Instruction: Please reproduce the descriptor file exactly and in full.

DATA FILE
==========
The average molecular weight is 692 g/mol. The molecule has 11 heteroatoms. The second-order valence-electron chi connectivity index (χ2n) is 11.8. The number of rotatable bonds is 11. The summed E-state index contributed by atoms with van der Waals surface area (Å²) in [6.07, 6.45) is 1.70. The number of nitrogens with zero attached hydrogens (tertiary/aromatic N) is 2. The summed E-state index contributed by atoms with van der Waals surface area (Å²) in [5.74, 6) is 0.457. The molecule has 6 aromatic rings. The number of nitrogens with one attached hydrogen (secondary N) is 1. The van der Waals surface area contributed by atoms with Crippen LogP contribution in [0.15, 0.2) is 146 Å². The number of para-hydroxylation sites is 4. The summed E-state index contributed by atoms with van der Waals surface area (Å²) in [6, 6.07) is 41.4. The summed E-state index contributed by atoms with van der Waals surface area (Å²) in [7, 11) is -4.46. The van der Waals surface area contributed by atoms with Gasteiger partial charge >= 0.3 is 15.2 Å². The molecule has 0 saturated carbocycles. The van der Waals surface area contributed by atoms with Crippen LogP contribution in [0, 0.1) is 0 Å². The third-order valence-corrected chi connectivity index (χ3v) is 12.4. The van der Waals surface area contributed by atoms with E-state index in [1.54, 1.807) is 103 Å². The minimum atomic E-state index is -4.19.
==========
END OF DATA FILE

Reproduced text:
The average molecular weight is 692 g/mol. The molecule has 11 heteroatoms. The second-order valence-electron chi connectivity index (χ2n) is 11.8. The number of rotatable bonds is 11. The summed E-state index contributed by atoms with van der Waals surface area (Å²) in [6.07, 6.45) is 1.70. The number of nitrogens with zero attached hydrogens (tertiary/aromatic N) is 2. The summed E-state index contributed by atoms with van der Waals surface area (Å²) in [5.74, 6) is 0.457. The molecule has 6 aromatic rings. The number of nitrogens with one attached hydrogen (secondary N) is 1. The van der Waals surface area contributed by atoms with Crippen LogP contribution in [0.15, 0.2) is 146 Å². The number of para-hydroxylation sites is 4. The summed E-state index contributed by atoms with van der Waals surface area (Å²) in [6, 6.07) is 41.4. The summed E-state index contributed by atoms with van der Waals surface area (Å²) in [7, 11) is -4.46. The van der Waals surface area contributed by atoms with Gasteiger partial charge >= 0.3 is 15.2 Å². The molecule has 0 saturated carbocycles. The van der Waals surface area contributed by atoms with Crippen LogP contribution in [0, 0.1) is 0 Å². The third-order valence-corrected chi connectivity index (χ3v) is 12.4. The van der Waals surface area contributed by atoms with E-state index in [1.54, 1.807) is 103 Å². The minimum atomic E-state index is -4.19.